CAPITAL REGION, N.Y. (NEWS10) — New York State estimates around 91 percent of all COVID vaccine doses dedicated to reaching residents and staff at long term care facilities have been successfully administered. Capital Region nursing homes report they’re doing very well at reaching residents, but lagging when it comes to convincing staff.

“People have a right to be nervous about a vaccine. I understand that, but we have to be sensible that there’s risk in not taking the vaccine and the risk that more people will die,” says Albany County Legislator Mark Grimm.

Grimm says he was shocked to learn in Wednesday’s Elder Care Community meeting that even though the home is close to vaccinating 90 percent of residents, only 154 out of 259 staff at Shaker Place agreed to take the vaccine.

“It’s still not the number we would like to see. So we’re probably around 55-60 percent,” explains Shaker Place Director Larry Slakty.

The NYS Department of Health confirms only 50 percent of Capital Region long term care staff have been vaccinated and only 44 percent statewide. Meanwhile, the Capital Region has successfully vaccinated 82 percent of residents, and a total 72 percent of all residents across New York have received at least their first doses.

Over at the Schenectady County Glendale Home, Administrator Lori Tambasco says their clinics in partnership with CVS reached 92.5 percent of residents, but around 40 percent of her staff also refused the vaccine.

“It’s a personal choice, and people have to make the decisions for themselves,” Tambasco explains to NEWS10’s Mikhaela Singleton.

“I’m not for forcing anyone to take it, in fact the law prohibits that in New York, but we need to convince people that yeah there’s risk involved in all vaccines, but the benefits outweigh the risks,” says Grimm.

Frank McLoughlin, Shaker Place’s Director of Staff Development, says as medical professionals, it’s unsurprising his nurses and staff are slow to trust something so unknown.

“We look to science to give us the information so we can make the right decisions, and I think that there was a fear that there wasn’t enough current information that addressed all the things that you needed to address,” he explains.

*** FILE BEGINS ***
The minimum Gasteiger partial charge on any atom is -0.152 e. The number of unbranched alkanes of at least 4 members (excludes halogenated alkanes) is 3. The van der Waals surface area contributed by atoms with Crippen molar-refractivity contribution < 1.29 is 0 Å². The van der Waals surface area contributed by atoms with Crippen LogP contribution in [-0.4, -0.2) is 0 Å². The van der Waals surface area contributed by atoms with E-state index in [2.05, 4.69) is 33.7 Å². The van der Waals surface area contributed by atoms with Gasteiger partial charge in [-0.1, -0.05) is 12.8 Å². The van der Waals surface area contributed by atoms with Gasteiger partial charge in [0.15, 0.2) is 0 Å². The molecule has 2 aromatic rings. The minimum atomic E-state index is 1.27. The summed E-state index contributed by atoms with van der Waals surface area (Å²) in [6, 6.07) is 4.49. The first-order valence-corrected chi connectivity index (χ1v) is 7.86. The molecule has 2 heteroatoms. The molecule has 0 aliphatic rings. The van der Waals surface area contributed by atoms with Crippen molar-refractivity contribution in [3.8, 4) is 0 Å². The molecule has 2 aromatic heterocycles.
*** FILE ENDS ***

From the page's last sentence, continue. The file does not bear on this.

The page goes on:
He also adds there’s the additional strain of fighting against social media rumors and conspiracies.

“There was so much misinformation, that I really don’t think people knew what to focus on. All the way down to ridiculous things like the government would implant a chip in you with the vaccine or even Bill Gates will control you or something like that. There’s people who really believe that,” says McLoughlin.

Both Shaker Place and Glendale have focused heavily on getting informational brochures, dedicating seminars and one-on-one consultations to easing concerns.

“We’ve set up a table right at the area where they clock in so we can get them right at the door, so to speak, hand out the information and answer questions,” says Slatky.

“We have not just gotten people who are on the fence to say yes, we have gotten people who refused outright to change their minds once they’ve been presented with good and comprehensive information,” says McLoughlin.

“A lot of us were vaccinated already and we’re doing okay, so hopefully — you know, what people read on the Internet, it might not always be the truth — so hopefully they see that we’re okay, and they’ll make whatever decision they need to make for themselves,” says Tambasco.